Characterization of drought environment types (ETs) has proven useful for breeding crops for drought-prone regions. Here we consider how changes in climate and atmospheric carbon dioxide (CO2) concentrations will affect drought ET frequencies in sorghum and wheat systems of Northeast Australia. We also modify APSIM (the Agricultural Production Systems Simulator) to incorporate extreme heat effects on grain number and weight, and then evaluate changes in the occurrence of heat-induced yield losse...
Jesse Tack9
Estimated H-index: 9
(MSU: Mississippi State University),
Andrew P. Barkley15
Estimated H-index: 15
(KSU: Kansas State University),
Lawton Lanier Nalley12
Estimated H-index: 12
(UA: University of Arkansas)
Climate change is expected to increase future temperatures, potentially resulting in reduced crop production in many key production regions. Research quantifying the complex relationship between weather variables and wheat yields is rapidly growing, and recent advances have used a variety of model specifications that differ in how temperature data are included in the statistical yield equation. A unique data set that combines Kansas wheat variety field trial outcomes for 1985–2013 with location-...
Published on May 1, 2015in Environmental Research Letters6.19
Tara J. Troy20
Estimated H-index: 20
(Lehigh University),
C Kipgen1
Estimated H-index: 1
(Columbia University),
I Pal1
Estimated H-index: 1
(University of Colorado Denver)
Climate variability and extremes are expected to increase due to climate change; this may have significant negative impacts for agricultural production. Previous work has primarily focused on the impact of mean growing season temperature and precipitation on rainfed crop yields with little work on irrigated crop yields or climate extremes and their timing. County-level crop yields and daily precipitation and temperature data are pooled to quantify the impact of climate variability and extremes o...
Published on Feb 1, 2015in Nature Climate Change21.72
Senthold Asseng42
Estimated H-index: 42
(UF: University of Florida),
Frank Ewert45
Estimated H-index: 45
(University of Bonn)
+ 50 AuthorsJeffrey W. White40
Estimated H-index: 40
(USDA: United States Department of Agriculture)
Crop models are essential tools for assessing the threat of climate change to local and global food production(1). Present models used to predict wheat grain yield are highly uncertain when simulating how crops respond to temperature(2). Here we systematically tested 30 different wheat crop models of the Agricultural Model Intercomparison and Improvement Project against field experiments in which growing season mean temperatures ranged from 15 degrees C to 32 degrees C, including experiments wit...
Published on May 2, 2014in Science41.04
David B. Lobell64
Estimated H-index: 64
(Stanford University),
Michael J. Roberts25
Estimated H-index: 25
(U.H.: University of Hawaii at Manoa)
+ 4 AuthorsGraeme L. Hammer62
Estimated H-index: 62
(UQ: University of Queensland)
A key question for climate change adaptation is whether existing cropping systems can become less sensitive to climate variations. We use a field-level data set on maize and soybean yields in the central United States for 1995 through 2012 to examine changes in drought sensitivity. Although yields have increased in absolute value under all levels of stress for both crops, the sensitivity of maize yields to drought stress associated with high vapor pressure deficits has increased. The greater sen...
Cited By1
Newest
Published on Dec 1, 2019in Nature Communications11.88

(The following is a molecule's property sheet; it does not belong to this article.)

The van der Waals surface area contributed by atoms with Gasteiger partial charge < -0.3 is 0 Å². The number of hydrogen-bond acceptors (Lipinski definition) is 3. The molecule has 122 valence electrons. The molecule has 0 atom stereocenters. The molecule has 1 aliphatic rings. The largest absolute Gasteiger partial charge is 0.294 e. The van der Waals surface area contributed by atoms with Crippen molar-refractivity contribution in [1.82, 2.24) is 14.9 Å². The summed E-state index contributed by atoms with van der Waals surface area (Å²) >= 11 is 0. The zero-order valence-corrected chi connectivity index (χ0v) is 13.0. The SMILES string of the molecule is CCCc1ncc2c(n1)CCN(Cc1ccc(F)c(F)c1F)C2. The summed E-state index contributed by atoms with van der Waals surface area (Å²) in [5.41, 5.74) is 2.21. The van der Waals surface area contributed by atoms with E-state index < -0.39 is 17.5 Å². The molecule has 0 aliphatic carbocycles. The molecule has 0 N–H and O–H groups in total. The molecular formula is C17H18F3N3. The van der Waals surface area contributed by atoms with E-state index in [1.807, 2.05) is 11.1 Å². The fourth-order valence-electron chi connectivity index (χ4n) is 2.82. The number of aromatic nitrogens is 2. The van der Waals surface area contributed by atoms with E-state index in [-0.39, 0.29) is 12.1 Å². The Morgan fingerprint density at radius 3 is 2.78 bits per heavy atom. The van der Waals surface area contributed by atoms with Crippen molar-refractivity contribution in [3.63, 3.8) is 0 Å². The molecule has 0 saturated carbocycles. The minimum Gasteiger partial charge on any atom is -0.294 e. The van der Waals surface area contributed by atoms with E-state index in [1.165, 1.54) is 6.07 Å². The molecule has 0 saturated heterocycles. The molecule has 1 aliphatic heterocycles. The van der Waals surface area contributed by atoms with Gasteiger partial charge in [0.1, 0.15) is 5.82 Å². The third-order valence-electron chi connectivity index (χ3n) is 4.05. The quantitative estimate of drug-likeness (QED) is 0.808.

Esha Zaveri1
Estimated H-index: 1
(Stanford University),
David B. Lobell64
Estimated H-index: 64
(Stanford University)
Irrigation has been pivotal in wheat’s rise as a major crop in India and is likely to be increasingly important as an adaptation response to climate change. Here we use historical data across 40 years to quantify the contribution of irrigation to wheat yield increases and the extent to which irrigation reduces sensitivity to heat. We estimate that national yields in the 2000s are 13% higher than they would have been without irrigation trends since 1970. Moreover, irrigated wheat exhibits roughly...
Published on Aug 19, 2019in Water2.52
Anna Orfanou3
Estimated H-index: 3
,
D. Pavlou2
Estimated H-index: 2
,
Wesley M. Porter
Maize is one of the most highly produced crops around the world. Factors such as population density, solar radiation, temperature, availability of nutrients and water, and proper tillage method can have favorable results in increasing yield. This project began in 2015, at two different locations in Georgia (Tifton and Camilla), GA, USA, and has been evaluated for three consecutive maize growing seasons. In each location, a different irrigation method was applied; the University of Georgia (UGA) ...
Published on Dec 1, 2018in World Development3.90
Vis Taraz1
Estimated H-index: 1
(Smith College)
Projections suggest that the damages from climate change will be substantial for developing countries. Understanding the ability of households in these countries to adapt to climate change is critical in order to determine the magnitude of the potential damages. In this paper, I investigate the ability of farmers in India to adapt to higher temperatures. I use a methodology that exploits short-term weather fluctuations as well as spatial variation in long-run climate. Specifically, I estimate ho...
Published on Jun 1, 2018in Environmental Research Letters6.19
X Li (Lehigh University), Tara J. Troy20
Estimated H-index: 20
(Lehigh University)
As the global population increases and the climate changes, ensuring a secure food supply is increasingly important. One strategy is irrigation, which allows for crops to be grown outside their optimal climate growing regions and which buffers against climate variability. Although irrigation is a positive climate adaptation mechanism for agriculture, it has a potentially negative effect on water resources as it can lead to groundwater depletion and diminished surface water supplies. This study q...